When I met one of my partner’s friends for the first time and he asked me whether I played Dungeons and Dragons, I had no idea what he was talking about. Some kind of computer game maybe? I’d never heard of it.
No, it wasn’t a computer game – it was the Monday night thing which involved S and some of his friends getting together online talking about dragons, elves, goblins – and doing a lot of maths! So I was curious and listened in a couple of times.
After a while, he asked me if I wanted to join the group. So it would be a bit like drama, but without all the physical running around bits that I didn’t like at school. A bit like creative writing where you get to design a character and create their story, but you do it with spoken words and as part of a team. I could do that.
Ok, I would be the beginner in a group of people who weren’t, but we had something else to think about as well. How could we make the game accessible to me as a blind player?
The first part was quite straightforward. I can’t read any of the hard-copy books that line the shelves at home, but a lot of the information is available online. This means I can access it with my laptop and screenreading software, which reads aloud what’s on the screen. Some websites are easier to navigate than others, which comes down to the web design, how well links are labelled, and how many adverts I have to get round before I find what I’m looking for. I’ve also got a bunch of people who have been playing for years who can answer questions because they just know the answers. Still, if I wanted to look something up, I can either go online or ask in one of the D&D Facebook groups that I have joined. I can’t understand some of the jokes and graphics posted there, because I can only read text, but I can learn from the discussions.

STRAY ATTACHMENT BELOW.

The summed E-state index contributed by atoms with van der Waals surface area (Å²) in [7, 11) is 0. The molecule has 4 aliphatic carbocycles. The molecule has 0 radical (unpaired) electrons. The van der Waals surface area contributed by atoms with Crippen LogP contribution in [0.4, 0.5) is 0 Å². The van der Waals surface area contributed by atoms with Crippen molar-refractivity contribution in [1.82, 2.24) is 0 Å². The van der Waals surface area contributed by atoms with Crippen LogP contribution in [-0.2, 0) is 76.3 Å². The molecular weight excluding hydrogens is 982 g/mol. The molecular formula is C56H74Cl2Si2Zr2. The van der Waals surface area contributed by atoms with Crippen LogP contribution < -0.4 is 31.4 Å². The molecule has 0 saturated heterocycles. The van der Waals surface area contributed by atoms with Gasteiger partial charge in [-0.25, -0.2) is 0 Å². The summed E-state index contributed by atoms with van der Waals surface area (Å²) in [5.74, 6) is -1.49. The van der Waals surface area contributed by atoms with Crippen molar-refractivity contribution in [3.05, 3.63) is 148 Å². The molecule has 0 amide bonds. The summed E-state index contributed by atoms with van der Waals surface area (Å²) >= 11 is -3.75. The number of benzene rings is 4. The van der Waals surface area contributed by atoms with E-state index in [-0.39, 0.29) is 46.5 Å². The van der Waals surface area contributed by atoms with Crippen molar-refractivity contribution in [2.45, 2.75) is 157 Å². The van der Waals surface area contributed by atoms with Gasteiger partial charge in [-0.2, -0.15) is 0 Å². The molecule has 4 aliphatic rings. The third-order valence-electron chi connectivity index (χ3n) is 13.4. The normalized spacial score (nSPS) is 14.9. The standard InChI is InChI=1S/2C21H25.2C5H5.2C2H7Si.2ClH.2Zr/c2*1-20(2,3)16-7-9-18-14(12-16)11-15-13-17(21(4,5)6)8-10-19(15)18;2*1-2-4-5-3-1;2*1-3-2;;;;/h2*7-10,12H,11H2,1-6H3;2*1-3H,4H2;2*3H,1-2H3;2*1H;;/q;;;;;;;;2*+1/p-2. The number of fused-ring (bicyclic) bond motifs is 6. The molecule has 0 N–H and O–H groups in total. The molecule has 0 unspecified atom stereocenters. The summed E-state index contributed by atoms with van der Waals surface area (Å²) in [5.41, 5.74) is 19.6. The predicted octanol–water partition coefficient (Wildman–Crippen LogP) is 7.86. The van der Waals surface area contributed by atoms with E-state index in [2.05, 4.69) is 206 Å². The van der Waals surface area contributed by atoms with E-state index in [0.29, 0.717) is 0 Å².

I do read Braille, but I have no idea how many Braille books there are about D&D, and in any event, sometimes looking things up online is just quicker. My “pocket dictionary” for German at school was 10 volumes and it took forever to find the right one!
Another really useful resource has been podcasts. Some are made specifically as podcasts, whereas others are pulled from a Twitch stream, but in terms of the ones that I listen to, I don’t miss anything by not being able to see the action. Some don’t even use a map, so everyone is in the same position.
Following along with the characters and their adventures has helped me to understand more of the rules, see how different people build their characters, and learn more about what adventurers may encounter along the way. It’s audio content and totally accessible. I’m used to listening to fast speech, so I play most podcasts at double speed, which means I can learn, and enjoy them twice as fast! I’ll post links to some of my favourite podcasts at the end of the article.
Creating a character
I can’t use a hard copy character sheet, so S helped me to design online ones using Excel. I already love Excel and use it all the time at work, so this was an obvious choice for us. We did look at some online character templates, but I didn’t like any of them. S may have taken inspiration from them, but he built one specifically for me after I’d explained how I use Excel as a blind person and what was particularly unhelpful for me about the templates we found online. You can find out more about how we made the character sheet here.